Connect with us

Business

Corn farmers cry as imports surge

Bureau of Plant Industry (BPI) Director George Y. Culaste reportedly claimed that no permit has been issued for incoming importations of corn… To my mind, this is not a good indication.

Maria Romero

Published

on

While it is raining profit for traders, local corn farmers stand to lose their lifeline as smuggled and imported corn pulled prices down to an all-time high at P9 per kilo.

Philippine Maize Federation Inc. (PMFI) President Roger Navarro said the Department of Agriculture (DA) should conduct a probe on the plummeting corn price as it is feared to lead to a “collapse” in the food sector.

“Bureau of Plant Industry (BPI) Director George Culaste reportedly claimed that no permit has been issued for incoming importations of corn… To my mind, this is not a good indication,” Navarro said.

“We reported this to DA Secretary William Dar and we are awaiting his action. These corn shipments will strike the fatal blow to the corn farmers who painstakingly harvested a huge 3.5 million tons, wet season crop,” he added.

Corn inbound
PMFI data showed that some 6,000 metric tons (MT) of corn shipments are expected to arrive soon in General Santos City; 20,000 MT in Cagayan de Oro; 50,000 MT in Bicol; and 30,000 MT in Iloilo.

Meanwhile, Rodolfo Pancrudo, a farmer-owner of Pancrudo Farm in Manolo Fortich, Bukidnon, has asked the government to help them save their livelihood.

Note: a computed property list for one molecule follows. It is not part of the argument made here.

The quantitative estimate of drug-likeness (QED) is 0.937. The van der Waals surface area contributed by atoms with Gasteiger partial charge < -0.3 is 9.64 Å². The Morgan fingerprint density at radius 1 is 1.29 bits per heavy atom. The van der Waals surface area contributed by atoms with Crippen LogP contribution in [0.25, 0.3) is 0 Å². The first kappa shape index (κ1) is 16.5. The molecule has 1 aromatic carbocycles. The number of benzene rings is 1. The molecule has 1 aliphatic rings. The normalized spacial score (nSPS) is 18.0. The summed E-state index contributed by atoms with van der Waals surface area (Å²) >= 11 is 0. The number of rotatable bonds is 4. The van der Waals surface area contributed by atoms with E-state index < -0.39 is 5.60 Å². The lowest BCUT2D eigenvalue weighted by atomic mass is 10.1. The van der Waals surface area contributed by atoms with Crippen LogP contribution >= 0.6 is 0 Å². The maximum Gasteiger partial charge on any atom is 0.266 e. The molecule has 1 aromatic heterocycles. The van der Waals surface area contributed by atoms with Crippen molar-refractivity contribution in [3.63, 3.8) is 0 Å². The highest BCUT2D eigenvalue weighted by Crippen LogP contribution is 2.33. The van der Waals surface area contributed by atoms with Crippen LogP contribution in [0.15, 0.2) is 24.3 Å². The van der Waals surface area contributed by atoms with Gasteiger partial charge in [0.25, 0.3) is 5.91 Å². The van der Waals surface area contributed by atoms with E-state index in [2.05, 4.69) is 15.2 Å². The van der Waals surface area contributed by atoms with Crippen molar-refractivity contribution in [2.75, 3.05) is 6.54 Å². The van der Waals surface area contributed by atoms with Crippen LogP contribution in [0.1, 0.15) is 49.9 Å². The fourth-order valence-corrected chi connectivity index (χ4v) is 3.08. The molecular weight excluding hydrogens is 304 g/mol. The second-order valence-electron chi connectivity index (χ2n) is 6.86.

“Traders haggle for the lowest price and tell farmers, ‘Your corn is of low quality.’ That’s why farmers are forced to sell their corn even at only P9 per kilo because they need money. Otherwise, the harvest will just go to waste since there are no post-harvest facilities,” Pancrudo said.

Machines improve harvest
According to him, this may be the “ultimate plight of farmers since they neither enjoy corn support price, supposedly expected before from the National Food Administration (NFA) nor do they have post-harvest facilities to dry and store their corn.”

Mechanical dryers and storage facilities can help farmers to hold their sale of corn and wait until prices become more profitable.

Citing provisions of Republic Act 7607, Pancrudo said the DA is mandated to empower smallholder farmers to boost their productivity and income.

“Support for fertilizers and good seed varieties is also an important intervention Filipino farmers do not get, unlike farmers in neighboring countries as Thailand,” he said.

Advertisement